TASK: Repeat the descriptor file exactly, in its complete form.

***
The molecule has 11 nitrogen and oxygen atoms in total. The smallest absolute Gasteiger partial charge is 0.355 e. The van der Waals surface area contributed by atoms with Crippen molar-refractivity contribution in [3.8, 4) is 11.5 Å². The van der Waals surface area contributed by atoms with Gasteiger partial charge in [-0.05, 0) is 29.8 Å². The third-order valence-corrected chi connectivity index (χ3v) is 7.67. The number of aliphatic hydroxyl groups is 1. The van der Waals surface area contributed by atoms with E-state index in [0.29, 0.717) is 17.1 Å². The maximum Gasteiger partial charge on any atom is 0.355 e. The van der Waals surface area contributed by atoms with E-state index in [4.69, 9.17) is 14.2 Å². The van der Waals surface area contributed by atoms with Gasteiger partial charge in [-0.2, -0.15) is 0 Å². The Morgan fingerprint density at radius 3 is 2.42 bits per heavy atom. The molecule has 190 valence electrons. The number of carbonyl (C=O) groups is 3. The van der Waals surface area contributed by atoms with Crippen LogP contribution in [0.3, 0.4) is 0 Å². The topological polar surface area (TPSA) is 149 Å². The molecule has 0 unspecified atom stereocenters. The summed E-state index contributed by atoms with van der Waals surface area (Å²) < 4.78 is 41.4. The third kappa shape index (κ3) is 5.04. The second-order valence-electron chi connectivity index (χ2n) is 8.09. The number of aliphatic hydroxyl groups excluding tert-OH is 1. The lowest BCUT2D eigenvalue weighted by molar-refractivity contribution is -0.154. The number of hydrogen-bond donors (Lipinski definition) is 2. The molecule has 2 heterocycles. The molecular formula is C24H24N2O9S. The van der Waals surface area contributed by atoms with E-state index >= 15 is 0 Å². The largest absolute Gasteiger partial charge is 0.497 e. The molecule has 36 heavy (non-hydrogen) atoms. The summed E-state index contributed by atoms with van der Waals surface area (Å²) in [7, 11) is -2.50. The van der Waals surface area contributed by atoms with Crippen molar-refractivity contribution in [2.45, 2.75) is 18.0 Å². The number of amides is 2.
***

The molecule has 11 nitrogen and oxygen atoms in total. The smallest absolute Gasteiger partial charge is 0.355 e. The van der Waals surface area contributed by atoms with Crippen molar-refractivity contribution in [3.8, 4) is 11.5 Å². The van der Waals surface area contributed by atoms with Gasteiger partial charge in [-0.05, 0) is 29.8 Å². The third-order valence-corrected chi connectivity index (χ3v) is 7.67. The number of aliphatic hydroxyl groups is 1. The van der Waals surface area contributed by atoms with E-state index in [0.29, 0.717) is 17.1 Å². The maximum Gasteiger partial charge on any atom is 0.355 e. The van der Waals surface area contributed by atoms with E-state index in [4.69, 9.17) is 14.2 Å². The van der Waals surface area contributed by atoms with Gasteiger partial charge in [-0.2, -0.15) is 0 Å². The Morgan fingerprint density at radius 3 is 2.42 bits per heavy atom. The molecule has 190 valence electrons. The number of carbonyl (C=O) groups is 3. The van der Waals surface area contributed by atoms with Crippen LogP contribution in [0.3, 0.4) is 0 Å². The topological polar surface area (TPSA) is 149 Å². The molecule has 0 unspecified atom stereocenters. The summed E-state index contributed by atoms with van der Waals surface area (Å²) < 4.78 is 41.4. The third kappa shape index (κ3) is 5.04. The second-order valence-electron chi connectivity index (χ2n) is 8.09. The number of aliphatic hydroxyl groups excluding tert-OH is 1. The lowest BCUT2D eigenvalue weighted by molar-refractivity contribution is -0.154. The number of hydrogen-bond donors (Lipinski definition) is 2. The molecule has 2 heterocycles. The molecular formula is C24H24N2O9S. The van der Waals surface area contributed by atoms with E-state index >= 15 is 0 Å². The largest absolute Gasteiger partial charge is 0.497 e. The molecule has 36 heavy (non-hydrogen) atoms. The summed E-state index contributed by atoms with van der Waals surface area (Å²) in [7, 11) is -2.50. The van der Waals surface area contributed by atoms with Crippen molar-refractivity contribution in [2.45, 2.75) is 18.0 Å². The number of amides is 2.